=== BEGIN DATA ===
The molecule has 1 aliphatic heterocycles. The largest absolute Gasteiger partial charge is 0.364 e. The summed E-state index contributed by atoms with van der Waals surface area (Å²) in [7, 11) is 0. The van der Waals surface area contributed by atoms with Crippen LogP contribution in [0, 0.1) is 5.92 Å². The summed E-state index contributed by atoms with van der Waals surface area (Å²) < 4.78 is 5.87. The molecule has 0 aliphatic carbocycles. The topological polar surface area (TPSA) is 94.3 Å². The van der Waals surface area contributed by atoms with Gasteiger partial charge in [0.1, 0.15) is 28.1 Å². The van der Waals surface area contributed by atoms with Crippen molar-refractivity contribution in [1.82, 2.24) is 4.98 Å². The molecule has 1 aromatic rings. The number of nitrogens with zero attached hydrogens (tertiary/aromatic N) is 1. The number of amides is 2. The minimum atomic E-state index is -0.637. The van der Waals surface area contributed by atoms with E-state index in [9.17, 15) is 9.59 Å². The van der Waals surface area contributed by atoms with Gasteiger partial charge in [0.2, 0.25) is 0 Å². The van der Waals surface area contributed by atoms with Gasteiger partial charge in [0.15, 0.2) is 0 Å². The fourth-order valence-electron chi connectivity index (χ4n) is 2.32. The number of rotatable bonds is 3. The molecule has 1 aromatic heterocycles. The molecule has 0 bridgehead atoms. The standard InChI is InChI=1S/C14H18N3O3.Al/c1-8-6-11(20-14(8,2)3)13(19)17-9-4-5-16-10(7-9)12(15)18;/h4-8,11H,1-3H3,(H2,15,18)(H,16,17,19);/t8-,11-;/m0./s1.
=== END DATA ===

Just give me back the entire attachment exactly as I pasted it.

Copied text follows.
The molecule has 1 aliphatic heterocycles. The largest absolute Gasteiger partial charge is 0.364 e. The summed E-state index contributed by atoms with van der Waals surface area (Å²) in [7, 11) is 0. The van der Waals surface area contributed by atoms with Crippen LogP contribution in [0, 0.1) is 5.92 Å². The summed E-state index contributed by atoms with van der Waals surface area (Å²) < 4.78 is 5.87. The molecule has 0 aliphatic carbocycles. The topological polar surface area (TPSA) is 94.3 Å². The van der Waals surface area contributed by atoms with Gasteiger partial charge in [0.1, 0.15) is 28.1 Å². The van der Waals surface area contributed by atoms with Crippen molar-refractivity contribution in [1.82, 2.24) is 4.98 Å². The molecule has 1 aromatic rings. The number of nitrogens with zero attached hydrogens (tertiary/aromatic N) is 1. The number of amides is 2. The minimum atomic E-state index is -0.637. The van der Waals surface area contributed by atoms with E-state index in [9.17, 15) is 9.59 Å². The van der Waals surface area contributed by atoms with Gasteiger partial charge in [0.2, 0.25) is 0 Å². The van der Waals surface area contributed by atoms with Gasteiger partial charge in [0.15, 0.2) is 0 Å². The fourth-order valence-electron chi connectivity index (χ4n) is 2.32. The number of rotatable bonds is 3. The molecule has 1 aromatic heterocycles. The molecule has 0 bridgehead atoms. The standard InChI is InChI=1S/C14H18N3O3.Al/c1-8-6-11(20-14(8,2)3)13(19)17-9-4-5-16-10(7-9)12(15)18;/h4-8,11H,1-3H3,(H2,15,18)(H,16,17,19);/t8-,11-;/m0./s1.